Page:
Hepatitis A Vaccine (HepA)

Worldwide, there are an estimated 1.4 million cases of hepatitis A every year.

The word “hepatitis” means “inflammation of the liver”. When someone gets hepatitis, the liver’s ability to function becomes compromised.

If you’ve been walking this planet for the last decade, you may have heard of the term “hepatitis” thrown around followed by a letter. There are actually several different viruses that cause several different types of hepatitis diseases–hepatitis A, B, C, D, E, F (unconfirmed), and possibly G. Some symptoms are similar, however there are different modes of transmission for these viruses and they can affect the liver in different ways. Hepatitis A, hepatitis B (HepB vaccine), and hepatitis C, are the three types you hear about the most often. While the two latter forms more often cause a chronic condition, hepatitis A tends to appear more often as an acute (short-lived) disease.

Hepatitis A

Hepatitis A

Hepatitis A, caused by exposure to the hepatitis A virus (HAV), leads to contagious liver disease.



HAV is found in the fecal matter of infected people and gets passed on when someone ingests the infected fecal matter. It may sound unlikely to ingest fecal matter, but the virus is so tiny, even in microscopic amounts of feces there are potentially millions of viral particles. Improper hand washing and/or physical contact, as well as fecal-contaminated objects/food can spread the virus. In fact, it is one of the most frequent causes of food-borne infection.3

The symptoms of hepatitis A tend to appear somewhere from 2-6 weeks after exposure and can last from a few weeks in those who have mild illness, to up to several months in those who have severe illness. And those who develop symptoms are contagious for two weeks before the symptoms appear.

Children under six years old are more often to NOT show symptoms of the disease than adults. But, symptom-less people can still spread the virus.

The symptoms of the virus may include any or all of the following, and may begin to appear over several days:

  • Flu-like illness: Low-Grade Fever, Fatigue, Loss of appetite, Nausea, Vomiting, Abdominal pain
  • Clay-colored bowel movements
  • Joint pain
  • Severe stomach pains and diarrhea (in children)
  • Jaundice (a yellowing of the skin/whites of eyes)/dark urine
    • Only 10% of children under six years will experience jaundice.3 About 70% of older children and adults will experience jaundice.3

Not everyone who is infected will have all of these symptoms.

The symptoms tend to last for under two months, however they may hang around for up to 6 months, and adults who get hepatitis A are often too ill to work for up to a month. Therefore, hepatitis A outbreaks can lead to significant economic and social consequences in communities.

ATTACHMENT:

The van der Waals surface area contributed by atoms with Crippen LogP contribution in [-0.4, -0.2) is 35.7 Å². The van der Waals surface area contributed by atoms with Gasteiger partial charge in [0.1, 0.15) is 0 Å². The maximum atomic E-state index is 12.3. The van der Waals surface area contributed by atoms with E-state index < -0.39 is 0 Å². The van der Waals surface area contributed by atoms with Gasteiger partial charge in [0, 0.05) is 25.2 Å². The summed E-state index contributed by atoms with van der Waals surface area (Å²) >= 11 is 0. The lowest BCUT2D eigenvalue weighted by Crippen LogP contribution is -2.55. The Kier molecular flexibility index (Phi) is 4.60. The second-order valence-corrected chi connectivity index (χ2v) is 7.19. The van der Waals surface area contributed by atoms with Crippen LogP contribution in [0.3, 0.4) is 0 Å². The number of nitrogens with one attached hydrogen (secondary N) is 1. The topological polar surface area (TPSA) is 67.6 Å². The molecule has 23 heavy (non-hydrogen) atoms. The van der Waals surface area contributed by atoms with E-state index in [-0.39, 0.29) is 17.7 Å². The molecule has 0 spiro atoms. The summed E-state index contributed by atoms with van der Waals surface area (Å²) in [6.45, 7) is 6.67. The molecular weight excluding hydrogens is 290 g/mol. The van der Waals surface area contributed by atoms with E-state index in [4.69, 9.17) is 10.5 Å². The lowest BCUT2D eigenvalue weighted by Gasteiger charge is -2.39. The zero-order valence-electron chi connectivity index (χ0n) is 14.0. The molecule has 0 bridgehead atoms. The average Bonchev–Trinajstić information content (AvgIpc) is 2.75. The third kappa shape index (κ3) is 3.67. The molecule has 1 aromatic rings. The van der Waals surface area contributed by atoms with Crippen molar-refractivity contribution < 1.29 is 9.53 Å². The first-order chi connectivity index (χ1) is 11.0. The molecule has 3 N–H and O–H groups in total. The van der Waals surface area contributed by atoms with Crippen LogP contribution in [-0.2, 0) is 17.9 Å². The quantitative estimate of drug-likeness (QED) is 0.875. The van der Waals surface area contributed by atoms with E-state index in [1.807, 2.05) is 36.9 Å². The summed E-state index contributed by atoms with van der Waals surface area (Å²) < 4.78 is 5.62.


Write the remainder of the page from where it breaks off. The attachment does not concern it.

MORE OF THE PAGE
In rare cases, HAV can cause acute liver failure—a loss of liver function that occurs suddenly, and sometimes leads to death (about 3-6 deaths/1,000 cases2). This is more commonly seen in patients over 50 years old and those with chronic liver disease. This requires hospitalization and sometimes a liver transplant.

There is no specific treatment for hepatitis A, and occasionally people need to be treated in the hospital (1 in five people)2. Even in the hospital, treatment still remains rest, proper nutrition, and proper fluid intake to replace what is lost from vomiting and diarrhea.

Thankfully, hepatitis A does not become a chronic infection, meaning symptoms will clear up after a few months and do not continue for years or a lifetime. And almost all people who become infected with HAV recover fully.



Proper and frequent hand washing using soap and improved sanitation can help prevent spread of the virus. If you have the hepatitis A, you will want to take steps to reduce the risk of passing the virus on to others. These precautions include avoiding sexual activity, washing hands thoroughly after using the restroom, and not preparing food for others while you’re actively infected.

Of course, the best way to prevent the spread of hepatitis A is to get vaccinated.

The vaccine for HAV is called the hepatitis A vaccine (HepA). It was introduced into the United States in 1995, and dramatically reduced the rate of hepatitis A. The number of cases is currently the lowest it’s been in 40 years.Before HepA, there were more than 250,000 cases of hepatitis A each year, now there have only been 25,000 cases since 2007.2

HepA is an inactive (killed) vaccine that stimulates the body’s natural immune system. The vaccine is made from smaller pieces of the whole hepatitis A virus.

This vaccine is recommended for all children over a year old, as well as for those in high-risk situations (more on the risk factors later). Several countries including the U.S., Argentina, China, Israel, and Turkey have added the HepA vaccine into their recommended childhood vaccine routines.